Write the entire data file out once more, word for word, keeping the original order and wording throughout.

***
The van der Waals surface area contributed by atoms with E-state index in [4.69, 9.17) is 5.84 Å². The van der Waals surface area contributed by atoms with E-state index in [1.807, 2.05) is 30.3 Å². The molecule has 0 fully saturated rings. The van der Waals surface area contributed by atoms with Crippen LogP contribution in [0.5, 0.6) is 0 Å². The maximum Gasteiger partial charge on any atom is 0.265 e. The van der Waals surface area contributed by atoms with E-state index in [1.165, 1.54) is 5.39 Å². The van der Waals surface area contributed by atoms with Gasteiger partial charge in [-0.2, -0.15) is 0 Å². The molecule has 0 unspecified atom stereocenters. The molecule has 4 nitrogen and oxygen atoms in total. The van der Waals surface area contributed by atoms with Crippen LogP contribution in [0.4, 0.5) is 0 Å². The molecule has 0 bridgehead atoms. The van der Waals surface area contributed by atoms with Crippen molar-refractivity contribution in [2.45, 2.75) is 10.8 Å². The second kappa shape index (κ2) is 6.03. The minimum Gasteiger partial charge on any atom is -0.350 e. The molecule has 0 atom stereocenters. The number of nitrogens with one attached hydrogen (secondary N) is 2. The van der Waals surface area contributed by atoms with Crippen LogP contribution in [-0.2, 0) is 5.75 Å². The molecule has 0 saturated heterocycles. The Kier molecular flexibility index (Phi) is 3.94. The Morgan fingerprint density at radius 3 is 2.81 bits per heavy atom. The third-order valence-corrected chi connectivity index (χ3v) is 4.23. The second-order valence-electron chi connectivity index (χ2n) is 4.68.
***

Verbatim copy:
The van der Waals surface area contributed by atoms with E-state index in [4.69, 9.17) is 5.84 Å². The van der Waals surface area contributed by atoms with E-state index in [1.807, 2.05) is 30.3 Å². The molecule has 0 fully saturated rings. The van der Waals surface area contributed by atoms with Crippen LogP contribution in [0.5, 0.6) is 0 Å². The maximum Gasteiger partial charge on any atom is 0.265 e. The van der Waals surface area contributed by atoms with E-state index in [1.165, 1.54) is 5.39 Å². The van der Waals surface area contributed by atoms with Gasteiger partial charge in [-0.2, -0.15) is 0 Å². The molecule has 0 unspecified atom stereocenters. The molecule has 4 nitrogen and oxygen atoms in total. The van der Waals surface area contributed by atoms with Crippen LogP contribution in [0.4, 0.5) is 0 Å². The molecule has 0 bridgehead atoms. The van der Waals surface area contributed by atoms with Crippen molar-refractivity contribution in [2.45, 2.75) is 10.8 Å². The second kappa shape index (κ2) is 6.03. The minimum Gasteiger partial charge on any atom is -0.350 e. The molecule has 0 atom stereocenters. The number of nitrogens with one attached hydrogen (secondary N) is 2. The van der Waals surface area contributed by atoms with Crippen LogP contribution in [-0.2, 0) is 5.75 Å². The molecule has 0 saturated heterocycles. The Kier molecular flexibility index (Phi) is 3.94. The Morgan fingerprint density at radius 3 is 2.81 bits per heavy atom. The third-order valence-corrected chi connectivity index (χ3v) is 4.23. The second-order valence-electron chi connectivity index (χ2n) is 4.68.